While real estate’s recovery is good news in and of itself, the revival of the market is yielding many key opportunities, such as new-home sales. With inventory lagging and buyer demand increasing, builders are back in business. However, the new-home market of today is not the new-home market of yesterday. According to HomeServices of America Chairman & CEO, Ron Peltier, “After six years of very little activity, there has to be a retraining effort to get agents back up to speed.” Here, Peltier shares what it will take to succeed in new-home sales.
Teresa Walsh: How are new-construction home sales being impacted by the real estate recovery?
Ron Peltier: The new homes sector is re-emerging. Over the last six years, new-home sales barely had a pulse due to the terrible economy, surplus inventory and falling home values. New construction wasn’t on anyone’s radar—no one was even thinking about it. But now, in many markets, there has been a dramatic shift in activity. Many of the big builders are aggressively getting back in the game. But we need to remember that the small- and medium-size builders have traditionally built the majority of homes in this country, and we need to help them get back in the game to start meeting the growing demands of buyers.
TW: What are some of the key dynamics in today’s marketplace that are ultimately driving this growth in new-home sales?
RP: Things have shifted from a buyer’s market to a seller’s market and this leaves today’s buyers with a different set of questions, concerns and anxieties. The great thing is, buying a new home enables clients to overcome some of the challenges found in a seller’s market, such as low inventory and the pressure of multiple offers. At the same time, many builders today are not building spec homes, which means we need to be prepared to sell from blueprints. It takes different strategies and skills to help buyers through this process and visualize the finished product.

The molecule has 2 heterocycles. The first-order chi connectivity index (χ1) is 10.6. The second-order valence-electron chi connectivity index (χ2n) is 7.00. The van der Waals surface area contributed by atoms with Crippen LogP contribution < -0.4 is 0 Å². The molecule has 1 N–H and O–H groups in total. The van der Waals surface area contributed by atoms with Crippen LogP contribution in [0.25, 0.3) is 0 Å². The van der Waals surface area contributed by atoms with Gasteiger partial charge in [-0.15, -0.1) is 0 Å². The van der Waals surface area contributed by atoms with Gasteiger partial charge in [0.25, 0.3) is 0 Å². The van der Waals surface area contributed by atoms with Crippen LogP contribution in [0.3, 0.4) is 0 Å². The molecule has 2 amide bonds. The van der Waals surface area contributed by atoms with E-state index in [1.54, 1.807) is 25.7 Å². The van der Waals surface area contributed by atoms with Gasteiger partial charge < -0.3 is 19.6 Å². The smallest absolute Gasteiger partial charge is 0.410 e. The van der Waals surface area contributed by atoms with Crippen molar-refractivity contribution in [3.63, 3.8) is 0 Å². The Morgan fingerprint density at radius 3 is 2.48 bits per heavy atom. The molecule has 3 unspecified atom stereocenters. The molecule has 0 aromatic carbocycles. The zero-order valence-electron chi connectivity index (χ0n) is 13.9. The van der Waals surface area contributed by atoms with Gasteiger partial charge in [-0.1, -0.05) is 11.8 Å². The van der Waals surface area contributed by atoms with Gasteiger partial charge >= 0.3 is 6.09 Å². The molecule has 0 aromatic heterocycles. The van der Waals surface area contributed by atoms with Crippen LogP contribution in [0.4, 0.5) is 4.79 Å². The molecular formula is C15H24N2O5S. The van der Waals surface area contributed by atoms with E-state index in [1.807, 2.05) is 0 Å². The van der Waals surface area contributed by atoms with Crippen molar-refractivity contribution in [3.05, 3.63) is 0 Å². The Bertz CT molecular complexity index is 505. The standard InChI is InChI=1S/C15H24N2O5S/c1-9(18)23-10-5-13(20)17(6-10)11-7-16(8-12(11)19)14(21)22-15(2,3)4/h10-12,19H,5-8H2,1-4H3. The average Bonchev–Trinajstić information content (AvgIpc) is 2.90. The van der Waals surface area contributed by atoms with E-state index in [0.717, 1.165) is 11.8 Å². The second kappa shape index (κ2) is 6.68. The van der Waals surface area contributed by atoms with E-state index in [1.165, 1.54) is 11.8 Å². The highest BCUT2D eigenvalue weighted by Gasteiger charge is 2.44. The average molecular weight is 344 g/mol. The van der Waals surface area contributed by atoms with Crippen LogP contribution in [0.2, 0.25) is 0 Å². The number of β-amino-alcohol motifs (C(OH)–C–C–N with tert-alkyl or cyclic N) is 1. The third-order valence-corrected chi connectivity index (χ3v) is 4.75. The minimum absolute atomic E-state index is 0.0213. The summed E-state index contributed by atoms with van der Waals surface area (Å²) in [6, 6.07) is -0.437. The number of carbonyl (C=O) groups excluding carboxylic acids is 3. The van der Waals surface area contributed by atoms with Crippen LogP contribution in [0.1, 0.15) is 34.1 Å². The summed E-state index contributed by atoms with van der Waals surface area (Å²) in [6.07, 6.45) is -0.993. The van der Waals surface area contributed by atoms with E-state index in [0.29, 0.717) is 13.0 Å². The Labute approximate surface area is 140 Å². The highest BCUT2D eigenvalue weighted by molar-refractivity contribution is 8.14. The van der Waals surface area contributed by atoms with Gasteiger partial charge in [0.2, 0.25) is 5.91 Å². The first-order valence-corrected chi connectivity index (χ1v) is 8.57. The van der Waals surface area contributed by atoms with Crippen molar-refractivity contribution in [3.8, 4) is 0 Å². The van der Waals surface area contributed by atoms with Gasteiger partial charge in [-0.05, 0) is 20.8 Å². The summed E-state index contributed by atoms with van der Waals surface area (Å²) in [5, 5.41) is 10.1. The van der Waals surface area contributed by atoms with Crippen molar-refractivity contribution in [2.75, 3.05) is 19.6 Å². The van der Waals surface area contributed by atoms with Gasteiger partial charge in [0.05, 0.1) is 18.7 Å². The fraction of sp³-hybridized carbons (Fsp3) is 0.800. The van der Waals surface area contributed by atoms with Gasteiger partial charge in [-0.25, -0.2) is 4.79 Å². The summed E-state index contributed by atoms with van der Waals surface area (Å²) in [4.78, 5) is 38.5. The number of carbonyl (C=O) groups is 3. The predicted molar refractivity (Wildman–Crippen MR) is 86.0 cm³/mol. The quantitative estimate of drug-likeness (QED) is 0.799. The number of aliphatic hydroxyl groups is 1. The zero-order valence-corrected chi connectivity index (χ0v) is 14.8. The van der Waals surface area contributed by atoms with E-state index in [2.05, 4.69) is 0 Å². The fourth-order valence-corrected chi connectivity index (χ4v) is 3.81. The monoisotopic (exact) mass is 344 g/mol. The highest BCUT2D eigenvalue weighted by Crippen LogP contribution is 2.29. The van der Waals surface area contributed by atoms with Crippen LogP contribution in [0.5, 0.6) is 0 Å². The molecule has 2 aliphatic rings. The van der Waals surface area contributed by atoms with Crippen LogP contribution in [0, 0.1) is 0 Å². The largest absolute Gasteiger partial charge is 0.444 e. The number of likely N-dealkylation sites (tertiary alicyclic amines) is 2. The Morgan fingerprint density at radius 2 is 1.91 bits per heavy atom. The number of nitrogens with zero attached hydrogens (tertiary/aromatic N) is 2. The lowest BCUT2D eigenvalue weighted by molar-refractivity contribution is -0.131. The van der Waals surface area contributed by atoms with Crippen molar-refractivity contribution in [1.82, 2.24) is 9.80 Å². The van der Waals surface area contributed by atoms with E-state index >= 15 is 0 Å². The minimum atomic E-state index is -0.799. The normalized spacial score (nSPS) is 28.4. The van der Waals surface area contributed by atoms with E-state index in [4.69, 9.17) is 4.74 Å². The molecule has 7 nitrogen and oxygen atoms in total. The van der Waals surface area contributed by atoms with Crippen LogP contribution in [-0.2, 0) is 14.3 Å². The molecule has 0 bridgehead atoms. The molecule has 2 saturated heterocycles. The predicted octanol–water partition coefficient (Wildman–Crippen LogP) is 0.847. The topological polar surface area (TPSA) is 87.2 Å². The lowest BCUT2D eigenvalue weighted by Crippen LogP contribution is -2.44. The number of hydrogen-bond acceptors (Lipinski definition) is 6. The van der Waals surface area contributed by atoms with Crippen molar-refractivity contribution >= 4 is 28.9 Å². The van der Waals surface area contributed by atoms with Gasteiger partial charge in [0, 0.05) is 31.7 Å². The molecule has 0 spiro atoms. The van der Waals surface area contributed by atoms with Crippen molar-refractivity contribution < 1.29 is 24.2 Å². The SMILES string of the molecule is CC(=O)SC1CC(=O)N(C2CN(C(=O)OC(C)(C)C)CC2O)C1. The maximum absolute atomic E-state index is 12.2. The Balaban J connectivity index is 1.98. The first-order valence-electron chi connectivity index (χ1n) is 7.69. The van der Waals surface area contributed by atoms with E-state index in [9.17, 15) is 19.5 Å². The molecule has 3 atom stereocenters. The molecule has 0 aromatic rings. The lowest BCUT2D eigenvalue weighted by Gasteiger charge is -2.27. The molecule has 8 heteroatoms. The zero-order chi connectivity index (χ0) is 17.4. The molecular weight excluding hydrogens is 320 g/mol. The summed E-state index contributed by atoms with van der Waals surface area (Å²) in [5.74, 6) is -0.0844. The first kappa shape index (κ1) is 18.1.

TW: What should brokers and their agents focus on as they gear up for this growth in new-homes business?
RP: Getting the right training is the most important thing they can do. After six years of very little activity, there has to be a retraining effort to get agents back up to speed. New-home sales are very different from resales—you can’t sell a new home like an existing home. It’s a completely different process and this requires agents to have a specialized skill set. You know this because your Certified New Home Specialist training gives agents exactly what they need to make the most of builder representation and buyer representation business. Successful agents need this specialized knowledge to counsel their buyers through the step-by-step, new-home process. The only way to be effective is to have the proper training.
TW: Would you compare the growth in new-home sales to what we saw in the REO business during the recession?
RP: If a sales associate is not knowledgeable in the new-homes arena, they are going to miss out on an even greater opportunity. We all saw how REOs became a dominant part of the business for several years. What’s important to recognize is that new homes are a much bigger opportunity than this—even bigger than it was 10 years ago. There is tremendous pent-up demand, growing household formation and interest rates that still remain historically low. These factors should continue to play out for many years. Together, this adds up to a massive, long-term opportunity.